Feminine power: the divine to the demonic

The British Museum recently held a preview of their next exhibition, which is set to explore perceptions and depictions of women in mythology throughout history, across the globe. Carly Hilts reports on the upcoming displays, which will open next month.


On 19 May, the British Museum will open the first major exhibition to focus on mythological representations of the feminine – from deities and demons to saints and other spiritual beings – in order to explore how cultures ancient and modern viewed women, and how female authority was both feared and revered through time.

Kaushik Ghosh’s icon of the Hindu goddess Kali.

The displays will feature over 70 objects (drawn from the British Museum’s collections and international loans) representing 5,000 years of history and six continents – including painted scrolls from Tibet, Roman sculptures, Egyptian amulets, Japanese prints, and Indian relief carvings. Visitors can also see more contemporary creations, including an icon of Kali, one of the most prominent Hindu goddesses venerated in India, which was created especially for the exhibition by Bengali artist Kaushik Ghosh; and the 1994 sculpture Lilith, by American artist Kiki Smith, which has been loaned to the British Museum by the Metropolitan Museum of Art in New York.

An early 20th-century headdress showing Mami Wata, a water spirit venerated in west, central, and southern Africa.

Lilith is a figure from Jewish and Mesopotamian traditions, depicted both as a fearsome primordial demon and as Adam’s disobedient first wife, who was expelled from the Garden of Eden for not submitting to her husband; she was later adopted as a symbol of defiance to patriarchal expectations. Her origins are represented in the exhibition by a ceramic incantation bowl, dating to c.AD 500-800, from what is now Iraq; such objects were traditionally buried upside-down beneath the threshold of houses for protection.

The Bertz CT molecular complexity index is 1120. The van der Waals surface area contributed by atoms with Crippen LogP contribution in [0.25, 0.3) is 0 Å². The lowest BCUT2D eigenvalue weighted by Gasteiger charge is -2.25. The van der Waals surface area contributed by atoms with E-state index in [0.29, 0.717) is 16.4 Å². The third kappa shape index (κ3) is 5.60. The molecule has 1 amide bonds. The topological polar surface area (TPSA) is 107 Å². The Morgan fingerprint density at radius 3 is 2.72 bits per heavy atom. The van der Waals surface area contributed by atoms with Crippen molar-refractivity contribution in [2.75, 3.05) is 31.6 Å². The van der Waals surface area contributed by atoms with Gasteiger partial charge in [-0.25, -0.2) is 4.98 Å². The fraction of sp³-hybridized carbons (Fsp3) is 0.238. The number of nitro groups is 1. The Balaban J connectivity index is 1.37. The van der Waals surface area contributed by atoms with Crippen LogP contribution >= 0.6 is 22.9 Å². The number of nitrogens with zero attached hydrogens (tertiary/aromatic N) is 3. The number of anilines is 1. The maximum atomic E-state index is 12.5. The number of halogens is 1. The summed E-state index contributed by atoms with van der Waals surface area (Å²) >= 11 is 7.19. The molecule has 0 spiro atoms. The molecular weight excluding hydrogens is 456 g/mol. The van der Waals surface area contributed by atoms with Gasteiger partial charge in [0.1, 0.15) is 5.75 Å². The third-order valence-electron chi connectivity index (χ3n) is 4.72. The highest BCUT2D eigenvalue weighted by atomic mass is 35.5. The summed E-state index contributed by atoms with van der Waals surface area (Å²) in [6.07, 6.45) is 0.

This terracotta plaque, known as the ‘Queen of the Night’ relief, dates to c.1750 BC and is from southern Mesopotamia, in what today is Iraq. It originally bore red, black, and white paint.

Shifting perceptions of female figures like Lilith help to trace how feminine power – whether nurturing, creative, destructive, or an entwined combination of characteristics – has been understood and represented in different cultures. In turn, these representations help us to explore how religious beliefs have shaped attitudes to women, female identities, and gender roles across history – a subject that is still resonantly relevant today.

Feminine Power: the divine to the demonic will run at the British Museum until September, after which it will transfer to the National Museum of Australia in Canberra, followed by a five-venue tour of Spain between 2023 and 2025.

Further information
Feminine Power: the divine to the demonic is at the British Museum in London 19 May-25 September and will be at the National Museum of Australia 8 December 2022-27 August 2023. It will then visit CaixaForum Barcelona (5 October 2023-28 January 2024), CaixaForum Madrid (29 February- 9 June 2024), CaixaForum Sevilla (10 July-27 October 2024), CaixaForum Zaragoza (27 November 2024-16 March 2025), and CaixaForum Palma (22 April-17 August 2025).

For more information on the exhibition, see the website www.britishmuseum.org/exhibitions/feminine-power.
ALL images: Trustees of the British Museum.